Coalition Eesti 200 chair Lauri Hussar said that while his party didn't support the construction of the shale oil refinery in 2019, now that the plant is practically done being built, it should be issued a use permit and started up as quickly as possible.
"Eesti 200 was of the position in 2019 already that Estonia has no need for such an oil refinery," Hussar told ERR on Monday. "The Government of the Republic nonetheless decided to build the oil refinery – the decision was essentially made in 2020, when the government granted Minister of Finance Martin Helme (ERR) the authority to increase Eesti Energia's equity by €125 million."
It's been three and a half years since that decision was made, "And now we're in a position where the plant is largely finished and its scheduled launch is six months away," he noted. "In a situation where a more than €350 million investment has either been made or is contracted, it would make no sense to halt construction, because that would mean writing off that investment, and the expected revenue from this business plan would be lost as well."
According to the Eesti 200 chair, the socioeconomic impact of the refinery and its role in regional employment, which have shaped people's expectations in the region, are very important as well.
"I think it's possible to have brainstorming sessions and debates regarding new projects only just being planned, but right now, this plant should be issued a use permit and started up as quickly as possible," he said.
Eesti 200 parliamentary group member Züleyxa Izmailova, however, recently published an opinion in which she found that the construction of an oil refinery is not compatible with Estonia's needs.
Hussar highlighted that of Eesti 200 MPs, two have publicly expressed their views on the matter in recent weeks – Riigikogu Economic Affairs Committee member Tarmo Tamm and Riigikogu Rural Affairs Committee member and party board member Züleyxa Izmailova. He said that both their messages have essentially been the same – that if possible, future-oriented decisions must be better thought out, and that future-oriented decisions must be thought through.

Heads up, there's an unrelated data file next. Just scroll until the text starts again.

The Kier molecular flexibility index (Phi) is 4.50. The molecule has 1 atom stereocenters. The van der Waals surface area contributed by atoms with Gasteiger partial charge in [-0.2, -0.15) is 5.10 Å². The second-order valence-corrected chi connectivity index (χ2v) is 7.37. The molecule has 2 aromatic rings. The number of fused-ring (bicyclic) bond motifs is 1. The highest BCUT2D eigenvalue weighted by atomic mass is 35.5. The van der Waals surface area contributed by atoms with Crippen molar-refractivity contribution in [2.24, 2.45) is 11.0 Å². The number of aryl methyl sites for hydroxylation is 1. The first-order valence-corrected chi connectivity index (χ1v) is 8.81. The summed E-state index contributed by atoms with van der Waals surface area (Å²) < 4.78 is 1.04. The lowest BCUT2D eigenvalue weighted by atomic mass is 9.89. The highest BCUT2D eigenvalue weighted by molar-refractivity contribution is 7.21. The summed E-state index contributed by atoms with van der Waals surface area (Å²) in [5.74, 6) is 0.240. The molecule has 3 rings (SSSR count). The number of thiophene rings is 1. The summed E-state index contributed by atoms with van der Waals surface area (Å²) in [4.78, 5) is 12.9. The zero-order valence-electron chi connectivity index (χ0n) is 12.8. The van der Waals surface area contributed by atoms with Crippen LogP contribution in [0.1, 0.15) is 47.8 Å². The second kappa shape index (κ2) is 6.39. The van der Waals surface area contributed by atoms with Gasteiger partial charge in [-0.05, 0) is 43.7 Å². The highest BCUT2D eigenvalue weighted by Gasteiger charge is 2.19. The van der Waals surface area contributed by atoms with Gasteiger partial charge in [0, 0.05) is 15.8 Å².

"This has been particularly clearly expressed by Züleyxa Izmailova, who has highlighted very clearly and in a well-argued manner the fact that the state has been a very bad owner in the case of the oil refinery too – that has made long-term decisions and resulting investments in a changing environment and then at the eleventh hour decided to essentially work against themselves," he commented.
Essentially the only sensible way out of this situation is to issue the refinery's use permit and launch operations as quickly as possible, the Eesti 200 party chair reiterated.
"Hopefully they'll understand at the Ministry of Climate as well that to do otherwise would just be irresponsible and wasteful," he added.
Last Wednesday, October 25, the Supreme Court of Estonia annulled the building permit issued to Enefit Power AS for the construction of a shale oil refinery as errors were made in the environmental impact assessment during the permitting process.
The country's top court found that Narva-Jõesuu city government must continue building permitting procedures and correct errors made in the environmental impact assessment.
Minister of Finance Mart Võrklaev (Reform), who serves as the general meeting of Eesti Energia shareholders, initially declined to take a clear position regarding launching operations of the plant, but since Friday has repeatedly confirmed that the refinery must be completed.
Investments in the Estonian state-owned Eesti Energia for the new shale oil refinery total some €353 million. As of late October, nearly €230 million of this has already been paid out, however the obligation remains to pay out the remaining sums arising from the contracts. Contractual obligations currently amount to a combined nearly €330 million.
Editor: Aili Vahtla